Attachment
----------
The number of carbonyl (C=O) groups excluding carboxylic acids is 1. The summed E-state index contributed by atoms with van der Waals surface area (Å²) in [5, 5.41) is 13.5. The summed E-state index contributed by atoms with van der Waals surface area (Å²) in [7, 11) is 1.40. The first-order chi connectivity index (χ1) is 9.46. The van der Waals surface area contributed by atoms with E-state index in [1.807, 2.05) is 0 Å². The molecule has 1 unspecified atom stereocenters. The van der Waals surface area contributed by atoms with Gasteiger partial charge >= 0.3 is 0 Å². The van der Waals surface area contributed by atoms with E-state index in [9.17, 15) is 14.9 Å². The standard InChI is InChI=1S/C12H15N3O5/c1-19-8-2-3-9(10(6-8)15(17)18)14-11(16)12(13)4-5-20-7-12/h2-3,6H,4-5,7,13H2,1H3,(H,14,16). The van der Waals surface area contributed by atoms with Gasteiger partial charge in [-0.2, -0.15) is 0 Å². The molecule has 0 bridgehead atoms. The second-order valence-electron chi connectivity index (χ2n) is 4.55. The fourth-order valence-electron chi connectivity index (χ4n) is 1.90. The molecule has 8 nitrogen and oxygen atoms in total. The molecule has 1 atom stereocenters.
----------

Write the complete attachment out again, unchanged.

The number of carbonyl (C=O) groups excluding carboxylic acids is 1. The summed E-state index contributed by atoms with van der Waals surface area (Å²) in [5, 5.41) is 13.5. The summed E-state index contributed by atoms with van der Waals surface area (Å²) in [7, 11) is 1.40. The first-order chi connectivity index (χ1) is 9.46. The van der Waals surface area contributed by atoms with E-state index in [1.807, 2.05) is 0 Å². The molecule has 1 unspecified atom stereocenters. The van der Waals surface area contributed by atoms with Gasteiger partial charge >= 0.3 is 0 Å². The van der Waals surface area contributed by atoms with E-state index in [9.17, 15) is 14.9 Å². The standard InChI is InChI=1S/C12H15N3O5/c1-19-8-2-3-9(10(6-8)15(17)18)14-11(16)12(13)4-5-20-7-12/h2-3,6H,4-5,7,13H2,1H3,(H,14,16). The van der Waals surface area contributed by atoms with Gasteiger partial charge in [-0.2, -0.15) is 0 Å². The molecule has 0 bridgehead atoms. The second-order valence-electron chi connectivity index (χ2n) is 4.55. The fourth-order valence-electron chi connectivity index (χ4n) is 1.90. The molecule has 8 nitrogen and oxygen atoms in total. The molecule has 1 atom stereocenters.